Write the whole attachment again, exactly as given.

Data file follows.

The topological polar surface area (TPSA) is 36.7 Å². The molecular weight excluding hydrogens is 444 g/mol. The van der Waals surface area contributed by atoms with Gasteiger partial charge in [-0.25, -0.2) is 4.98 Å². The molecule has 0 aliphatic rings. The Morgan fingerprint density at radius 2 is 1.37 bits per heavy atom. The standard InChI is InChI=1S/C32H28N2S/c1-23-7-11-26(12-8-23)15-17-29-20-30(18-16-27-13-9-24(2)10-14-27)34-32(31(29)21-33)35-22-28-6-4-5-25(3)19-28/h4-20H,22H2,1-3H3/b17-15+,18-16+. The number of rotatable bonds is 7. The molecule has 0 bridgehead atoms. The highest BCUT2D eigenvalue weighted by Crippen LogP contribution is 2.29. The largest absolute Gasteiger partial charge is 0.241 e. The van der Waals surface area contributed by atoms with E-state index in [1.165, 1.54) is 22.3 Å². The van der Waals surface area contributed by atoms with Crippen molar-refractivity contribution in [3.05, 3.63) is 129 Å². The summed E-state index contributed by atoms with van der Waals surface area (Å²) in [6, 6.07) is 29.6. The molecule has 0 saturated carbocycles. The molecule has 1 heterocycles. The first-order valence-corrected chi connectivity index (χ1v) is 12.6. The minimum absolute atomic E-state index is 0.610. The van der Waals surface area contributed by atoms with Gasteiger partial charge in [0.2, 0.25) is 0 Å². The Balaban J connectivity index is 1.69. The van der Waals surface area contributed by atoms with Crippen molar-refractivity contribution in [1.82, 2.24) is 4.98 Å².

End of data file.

The topological polar surface area (TPSA) is 36.7 Å². The molecular weight excluding hydrogens is 444 g/mol. The van der Waals surface area contributed by atoms with Gasteiger partial charge in [-0.25, -0.2) is 4.98 Å². The molecule has 0 aliphatic rings. The Morgan fingerprint density at radius 2 is 1.37 bits per heavy atom. The standard InChI is InChI=1S/C32H28N2S/c1-23-7-11-26(12-8-23)15-17-29-20-30(18-16-27-13-9-24(2)10-14-27)34-32(31(29)21-33)35-22-28-6-4-5-25(3)19-28/h4-20H,22H2,1-3H3/b17-15+,18-16+. The number of rotatable bonds is 7. The molecule has 0 bridgehead atoms. The highest BCUT2D eigenvalue weighted by Crippen LogP contribution is 2.29. The largest absolute Gasteiger partial charge is 0.241 e. The van der Waals surface area contributed by atoms with E-state index in [1.165, 1.54) is 22.3 Å². The van der Waals surface area contributed by atoms with Crippen molar-refractivity contribution in [3.05, 3.63) is 129 Å². The summed E-state index contributed by atoms with van der Waals surface area (Å²) in [6, 6.07) is 29.6. The molecule has 0 saturated carbocycles. The molecule has 1 heterocycles. The first-order valence-corrected chi connectivity index (χ1v) is 12.6. The minimum absolute atomic E-state index is 0.610. The van der Waals surface area contributed by atoms with Gasteiger partial charge in [0.2, 0.25) is 0 Å². The Balaban J connectivity index is 1.69. The van der Waals surface area contributed by atoms with Crippen molar-refractivity contribution in [1.82, 2.24) is 4.98 Å².